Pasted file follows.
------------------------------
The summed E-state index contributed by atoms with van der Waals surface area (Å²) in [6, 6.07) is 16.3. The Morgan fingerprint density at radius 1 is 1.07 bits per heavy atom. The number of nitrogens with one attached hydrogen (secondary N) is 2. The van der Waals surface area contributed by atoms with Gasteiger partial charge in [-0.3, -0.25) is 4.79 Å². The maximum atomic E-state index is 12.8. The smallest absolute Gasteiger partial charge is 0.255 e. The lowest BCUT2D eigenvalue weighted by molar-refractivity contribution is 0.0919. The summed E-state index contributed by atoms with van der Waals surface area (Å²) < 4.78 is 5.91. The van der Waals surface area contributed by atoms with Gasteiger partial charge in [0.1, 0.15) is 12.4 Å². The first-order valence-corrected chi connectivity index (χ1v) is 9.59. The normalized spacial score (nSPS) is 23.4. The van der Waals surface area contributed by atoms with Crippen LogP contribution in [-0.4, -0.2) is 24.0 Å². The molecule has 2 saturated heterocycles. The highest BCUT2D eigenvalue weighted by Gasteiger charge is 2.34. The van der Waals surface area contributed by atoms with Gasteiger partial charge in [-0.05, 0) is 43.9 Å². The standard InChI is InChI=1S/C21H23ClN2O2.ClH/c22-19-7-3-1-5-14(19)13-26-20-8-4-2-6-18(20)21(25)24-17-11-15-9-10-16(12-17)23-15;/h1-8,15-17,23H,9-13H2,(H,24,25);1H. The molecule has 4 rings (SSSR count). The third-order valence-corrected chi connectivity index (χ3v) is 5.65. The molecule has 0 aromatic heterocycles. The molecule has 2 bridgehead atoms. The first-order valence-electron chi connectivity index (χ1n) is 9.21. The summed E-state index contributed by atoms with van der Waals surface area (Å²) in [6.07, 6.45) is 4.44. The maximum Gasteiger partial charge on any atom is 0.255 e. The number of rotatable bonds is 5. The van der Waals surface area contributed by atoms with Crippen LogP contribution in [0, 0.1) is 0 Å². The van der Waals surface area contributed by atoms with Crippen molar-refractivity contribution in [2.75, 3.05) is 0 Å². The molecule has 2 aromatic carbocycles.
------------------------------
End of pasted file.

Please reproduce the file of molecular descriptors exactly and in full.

The summed E-state index contributed by atoms with van der Waals surface area (Å²) in [6, 6.07) is 16.3. The Morgan fingerprint density at radius 1 is 1.07 bits per heavy atom. The number of nitrogens with one attached hydrogen (secondary N) is 2. The van der Waals surface area contributed by atoms with Gasteiger partial charge in [-0.3, -0.25) is 4.79 Å². The maximum atomic E-state index is 12.8. The smallest absolute Gasteiger partial charge is 0.255 e. The lowest BCUT2D eigenvalue weighted by molar-refractivity contribution is 0.0919. The summed E-state index contributed by atoms with van der Waals surface area (Å²) < 4.78 is 5.91. The van der Waals surface area contributed by atoms with Gasteiger partial charge in [0.1, 0.15) is 12.4 Å². The first-order valence-corrected chi connectivity index (χ1v) is 9.59. The normalized spacial score (nSPS) is 23.4. The van der Waals surface area contributed by atoms with Crippen LogP contribution in [-0.4, -0.2) is 24.0 Å². The molecule has 2 saturated heterocycles. The highest BCUT2D eigenvalue weighted by Gasteiger charge is 2.34. The van der Waals surface area contributed by atoms with Gasteiger partial charge in [-0.05, 0) is 43.9 Å². The standard InChI is InChI=1S/C21H23ClN2O2.ClH/c22-19-7-3-1-5-14(19)13-26-20-8-4-2-6-18(20)21(25)24-17-11-15-9-10-16(12-17)23-15;/h1-8,15-17,23H,9-13H2,(H,24,25);1H. The molecule has 4 rings (SSSR count). The third-order valence-corrected chi connectivity index (χ3v) is 5.65. The molecule has 0 aromatic heterocycles. The molecule has 2 bridgehead atoms. The first-order valence-electron chi connectivity index (χ1n) is 9.21. The summed E-state index contributed by atoms with van der Waals surface area (Å²) in [6.07, 6.45) is 4.44. The maximum Gasteiger partial charge on any atom is 0.255 e. The number of rotatable bonds is 5. The van der Waals surface area contributed by atoms with Crippen LogP contribution in [0, 0.1) is 0 Å². The van der Waals surface area contributed by atoms with Crippen molar-refractivity contribution in [2.75, 3.05) is 0 Å². The molecule has 2 aromatic carbocycles.